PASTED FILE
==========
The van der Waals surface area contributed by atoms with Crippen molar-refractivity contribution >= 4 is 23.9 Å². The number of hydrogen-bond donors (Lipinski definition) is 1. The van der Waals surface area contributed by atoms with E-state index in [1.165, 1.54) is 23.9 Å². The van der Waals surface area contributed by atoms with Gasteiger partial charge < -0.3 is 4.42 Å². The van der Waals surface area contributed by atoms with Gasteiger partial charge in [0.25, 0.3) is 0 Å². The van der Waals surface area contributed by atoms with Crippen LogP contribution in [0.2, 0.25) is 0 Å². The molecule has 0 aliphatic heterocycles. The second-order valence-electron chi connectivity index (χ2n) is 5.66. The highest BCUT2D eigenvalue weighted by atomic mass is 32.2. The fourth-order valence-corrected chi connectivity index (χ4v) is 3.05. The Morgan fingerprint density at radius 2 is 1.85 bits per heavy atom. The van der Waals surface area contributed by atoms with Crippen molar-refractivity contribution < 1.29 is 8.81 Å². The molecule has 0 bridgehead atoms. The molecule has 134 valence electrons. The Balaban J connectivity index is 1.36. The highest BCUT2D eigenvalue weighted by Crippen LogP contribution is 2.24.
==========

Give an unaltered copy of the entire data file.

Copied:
The van der Waals surface area contributed by atoms with Crippen molar-refractivity contribution >= 4 is 23.9 Å². The number of hydrogen-bond donors (Lipinski definition) is 1. The van der Waals surface area contributed by atoms with E-state index in [1.165, 1.54) is 23.9 Å². The van der Waals surface area contributed by atoms with Gasteiger partial charge < -0.3 is 4.42 Å². The van der Waals surface area contributed by atoms with Gasteiger partial charge in [0.25, 0.3) is 0 Å². The van der Waals surface area contributed by atoms with Crippen LogP contribution in [0.2, 0.25) is 0 Å². The molecule has 0 aliphatic heterocycles. The second-order valence-electron chi connectivity index (χ2n) is 5.66. The highest BCUT2D eigenvalue weighted by atomic mass is 32.2. The fourth-order valence-corrected chi connectivity index (χ4v) is 3.05. The Morgan fingerprint density at radius 2 is 1.85 bits per heavy atom. The van der Waals surface area contributed by atoms with Crippen molar-refractivity contribution < 1.29 is 8.81 Å². The molecule has 0 bridgehead atoms. The molecule has 134 valence electrons. The Balaban J connectivity index is 1.36. The highest BCUT2D eigenvalue weighted by Crippen LogP contribution is 2.24.